Gig Workers Compromising Financial Security for Flexibility

By Ted Godbout • September 15, 2017 • 0 Comments
While estimates of the size and growth of “gig employment” vary, there are several indications that gig work is here to stay, even though such work may have a destabilizing effect on personal financial security, a new survey shows.

Noting that it conducted the survey to better understand the profiles and mindsets of gig workers, Prudential Financial’s survey, “Gig Worker On-Demand Economy,” emphasizes that the gig-work model has many positive aspects, including the opportunity for workers to have flexible schedules and be their own boss. In addition, for older workers, gig work can help serve as a bridge to their desired retirement age or to supplement income in retirement.

Gig work, however, also presents challenges and is fundamentally changing the employer-employee relationship, the report notes. The resulting consequences for workers include an unpredictable work stream, a lack of access to benefits, and lower average pay compared to full-time employees, making the “foundational elements of financial wellness more difficult to achieve.”

For example, the majority of respondents who work solely as temporary or contract workers do not have access to employer-sponsored retirement or insurance plans. Only 16% of gig-only and 25% of gig-plus workers have access to an employer-sponsored retirement plan, compared to 52% for their full-time counterparts, according to the research. In addition, the survey found that gig workers on average make only 58% as much as those who hold traditional full-time jobs ($36,500 versus $62,700).

“While the gig model is cost-efficient for employers, reduces their benefits costs and gives workers flexibility, these workers may in turn suffer from income volatility and lack of access to a benefits safety net,” said Andy Sullivan, president of Group Insurance, Prudential. “Without benefit protections, many gig workers are left financially vulnerable.”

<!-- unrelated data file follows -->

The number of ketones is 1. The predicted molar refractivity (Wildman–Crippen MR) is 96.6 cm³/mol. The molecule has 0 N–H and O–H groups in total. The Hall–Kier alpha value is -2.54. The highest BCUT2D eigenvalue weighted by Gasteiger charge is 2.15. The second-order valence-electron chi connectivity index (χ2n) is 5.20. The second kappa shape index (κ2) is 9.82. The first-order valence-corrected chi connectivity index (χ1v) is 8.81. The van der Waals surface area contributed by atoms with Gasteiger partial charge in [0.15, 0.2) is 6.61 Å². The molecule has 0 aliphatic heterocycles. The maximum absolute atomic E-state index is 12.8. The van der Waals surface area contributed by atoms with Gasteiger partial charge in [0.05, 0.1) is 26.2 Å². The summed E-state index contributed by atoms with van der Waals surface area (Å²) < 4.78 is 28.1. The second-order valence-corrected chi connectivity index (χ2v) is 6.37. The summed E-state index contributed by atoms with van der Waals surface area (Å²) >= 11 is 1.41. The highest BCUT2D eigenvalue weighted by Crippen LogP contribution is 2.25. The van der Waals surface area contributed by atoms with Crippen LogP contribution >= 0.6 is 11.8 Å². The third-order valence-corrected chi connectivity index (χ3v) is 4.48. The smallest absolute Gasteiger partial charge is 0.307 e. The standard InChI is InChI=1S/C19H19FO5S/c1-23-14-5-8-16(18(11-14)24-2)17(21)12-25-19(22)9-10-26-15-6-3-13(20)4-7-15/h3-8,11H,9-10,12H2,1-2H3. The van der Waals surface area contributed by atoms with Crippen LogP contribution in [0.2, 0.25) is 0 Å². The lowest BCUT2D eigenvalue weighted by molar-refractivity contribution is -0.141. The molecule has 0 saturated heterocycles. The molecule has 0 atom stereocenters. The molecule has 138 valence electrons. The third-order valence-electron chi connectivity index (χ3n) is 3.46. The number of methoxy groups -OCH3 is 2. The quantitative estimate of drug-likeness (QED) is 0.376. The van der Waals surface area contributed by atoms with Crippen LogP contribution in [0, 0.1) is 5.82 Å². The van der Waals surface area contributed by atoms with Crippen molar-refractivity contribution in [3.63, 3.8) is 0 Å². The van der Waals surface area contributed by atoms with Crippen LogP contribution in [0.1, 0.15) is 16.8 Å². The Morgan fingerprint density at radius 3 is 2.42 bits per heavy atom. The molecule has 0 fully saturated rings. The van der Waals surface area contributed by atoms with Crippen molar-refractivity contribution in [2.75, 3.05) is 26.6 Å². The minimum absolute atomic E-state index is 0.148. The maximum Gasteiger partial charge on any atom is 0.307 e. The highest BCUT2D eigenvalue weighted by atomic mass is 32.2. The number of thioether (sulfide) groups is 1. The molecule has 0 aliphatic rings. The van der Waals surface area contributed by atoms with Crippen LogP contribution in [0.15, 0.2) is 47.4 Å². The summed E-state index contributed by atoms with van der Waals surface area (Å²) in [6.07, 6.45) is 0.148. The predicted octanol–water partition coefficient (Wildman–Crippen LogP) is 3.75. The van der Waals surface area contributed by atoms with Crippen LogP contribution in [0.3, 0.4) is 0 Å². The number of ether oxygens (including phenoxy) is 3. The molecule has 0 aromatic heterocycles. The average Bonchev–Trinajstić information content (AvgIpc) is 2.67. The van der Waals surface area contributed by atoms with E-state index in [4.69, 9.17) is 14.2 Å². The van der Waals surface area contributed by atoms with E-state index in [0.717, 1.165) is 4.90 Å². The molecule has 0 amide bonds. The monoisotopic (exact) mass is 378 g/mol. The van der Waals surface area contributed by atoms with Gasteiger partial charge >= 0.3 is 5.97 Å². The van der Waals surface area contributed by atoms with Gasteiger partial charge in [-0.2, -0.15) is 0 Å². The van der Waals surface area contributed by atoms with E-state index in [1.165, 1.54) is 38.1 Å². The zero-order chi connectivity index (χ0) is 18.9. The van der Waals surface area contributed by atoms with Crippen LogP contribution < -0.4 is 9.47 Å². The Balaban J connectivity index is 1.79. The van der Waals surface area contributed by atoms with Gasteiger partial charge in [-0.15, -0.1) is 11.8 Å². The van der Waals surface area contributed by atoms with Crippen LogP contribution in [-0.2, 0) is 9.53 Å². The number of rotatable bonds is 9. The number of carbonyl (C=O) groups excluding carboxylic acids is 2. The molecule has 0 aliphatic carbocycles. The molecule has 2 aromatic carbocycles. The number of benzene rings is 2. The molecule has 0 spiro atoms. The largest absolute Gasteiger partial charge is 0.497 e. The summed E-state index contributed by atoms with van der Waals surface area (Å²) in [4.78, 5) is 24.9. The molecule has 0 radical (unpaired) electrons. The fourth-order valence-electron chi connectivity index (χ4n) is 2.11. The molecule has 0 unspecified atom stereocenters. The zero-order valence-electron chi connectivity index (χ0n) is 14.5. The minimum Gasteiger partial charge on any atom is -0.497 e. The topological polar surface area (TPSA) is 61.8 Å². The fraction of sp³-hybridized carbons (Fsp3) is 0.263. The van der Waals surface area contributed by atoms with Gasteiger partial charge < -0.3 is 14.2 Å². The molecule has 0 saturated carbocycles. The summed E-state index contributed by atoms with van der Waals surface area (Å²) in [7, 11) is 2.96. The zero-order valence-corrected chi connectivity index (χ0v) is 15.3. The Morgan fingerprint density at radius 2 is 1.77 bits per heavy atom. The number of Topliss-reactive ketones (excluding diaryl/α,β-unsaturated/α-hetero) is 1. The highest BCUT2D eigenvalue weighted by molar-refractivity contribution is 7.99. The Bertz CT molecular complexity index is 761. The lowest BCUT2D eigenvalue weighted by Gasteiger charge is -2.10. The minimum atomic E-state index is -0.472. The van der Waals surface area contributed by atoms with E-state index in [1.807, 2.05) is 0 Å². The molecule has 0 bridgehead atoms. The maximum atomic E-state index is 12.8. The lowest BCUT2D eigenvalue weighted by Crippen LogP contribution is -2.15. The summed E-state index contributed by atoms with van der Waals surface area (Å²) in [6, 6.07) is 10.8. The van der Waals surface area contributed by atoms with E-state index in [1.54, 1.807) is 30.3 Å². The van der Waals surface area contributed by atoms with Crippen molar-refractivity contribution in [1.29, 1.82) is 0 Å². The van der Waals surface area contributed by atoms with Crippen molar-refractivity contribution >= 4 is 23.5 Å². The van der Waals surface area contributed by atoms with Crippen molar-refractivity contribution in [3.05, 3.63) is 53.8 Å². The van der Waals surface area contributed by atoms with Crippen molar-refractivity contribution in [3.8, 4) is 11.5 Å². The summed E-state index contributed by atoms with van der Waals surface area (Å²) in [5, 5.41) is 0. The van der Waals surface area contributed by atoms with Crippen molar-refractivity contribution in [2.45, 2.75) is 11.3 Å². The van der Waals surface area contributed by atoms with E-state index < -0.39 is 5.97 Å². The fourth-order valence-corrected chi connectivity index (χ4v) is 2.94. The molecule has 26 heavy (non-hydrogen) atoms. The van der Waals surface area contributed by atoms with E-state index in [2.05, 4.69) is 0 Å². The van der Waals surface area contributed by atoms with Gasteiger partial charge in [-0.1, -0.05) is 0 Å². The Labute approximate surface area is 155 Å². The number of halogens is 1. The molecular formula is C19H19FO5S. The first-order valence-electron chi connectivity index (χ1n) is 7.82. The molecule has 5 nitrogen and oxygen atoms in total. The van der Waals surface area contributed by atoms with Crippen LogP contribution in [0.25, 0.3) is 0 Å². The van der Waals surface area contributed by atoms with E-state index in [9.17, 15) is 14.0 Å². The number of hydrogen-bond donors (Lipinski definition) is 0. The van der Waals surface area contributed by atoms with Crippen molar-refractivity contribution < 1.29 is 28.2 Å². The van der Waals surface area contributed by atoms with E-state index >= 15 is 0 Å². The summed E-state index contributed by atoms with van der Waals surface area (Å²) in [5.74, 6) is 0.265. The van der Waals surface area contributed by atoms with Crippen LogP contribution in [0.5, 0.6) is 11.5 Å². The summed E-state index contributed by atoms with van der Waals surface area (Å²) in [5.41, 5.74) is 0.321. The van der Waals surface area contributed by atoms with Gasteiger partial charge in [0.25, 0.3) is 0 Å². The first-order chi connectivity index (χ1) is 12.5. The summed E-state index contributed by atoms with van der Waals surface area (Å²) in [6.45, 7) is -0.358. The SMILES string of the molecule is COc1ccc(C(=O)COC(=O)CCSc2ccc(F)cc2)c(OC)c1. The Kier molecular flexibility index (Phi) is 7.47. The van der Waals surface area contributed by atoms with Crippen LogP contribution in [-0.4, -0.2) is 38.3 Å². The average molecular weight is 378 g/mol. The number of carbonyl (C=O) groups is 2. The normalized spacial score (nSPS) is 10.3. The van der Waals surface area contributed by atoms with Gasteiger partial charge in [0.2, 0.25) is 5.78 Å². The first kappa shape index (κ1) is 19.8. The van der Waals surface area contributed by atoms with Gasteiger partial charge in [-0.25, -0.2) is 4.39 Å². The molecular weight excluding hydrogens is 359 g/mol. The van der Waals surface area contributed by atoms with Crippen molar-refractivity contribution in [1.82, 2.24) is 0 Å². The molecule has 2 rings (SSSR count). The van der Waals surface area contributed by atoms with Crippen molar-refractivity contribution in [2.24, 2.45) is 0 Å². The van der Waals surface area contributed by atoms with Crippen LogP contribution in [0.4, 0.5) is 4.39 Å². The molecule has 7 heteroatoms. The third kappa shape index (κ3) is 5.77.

The study notes that gig work is not an exclusively urban trend; rather, it is spread equally among cities, suburbs and rural areas, thus increasing available income opportunities in some areas where there had been few.

Gig workers are also more likely to be in the service and manual labor sector, the report notes. The most common job categories for gig-only workers are construction, installation and repair, personal care, and sales, while the most common work categories for gig-plus workers (those who have both a gig and full- or part-time job) are computer/information technology, sales, and personal care.

With several metrics indicating that gig work is here to stay, the report outlines potential actions for stakeholders to consider:

  • Policymakers should encourage exploration of both public and private sector solutions to deliver benefit solutions to gig workers to improve their level of financial wellness.

  • Employers that use the gig model may consider offering holistic financial wellness programs and benefits to traditional employees and gig workers alike.

  • In the absence of employer-sponsored benefits, gig workers should consider using insurance exchanges, setting up IRAs, and using budgeting tools, as well as seeking advice to help them navigate options.

  • Advisors should use their expertise to help gig workers navigate the financial choices they need to make to achieve financial wellness, including managing day-to-day finances and protecting against major financial risks.

The online survey was conducted by Harris Poll on behalf of Prudential from Jan. 5 to Feb. 18, 2017, among a representative U.S. sample of 1,491 workers. Gig work was defined as providing a service or labor, and did not include renting out assets.




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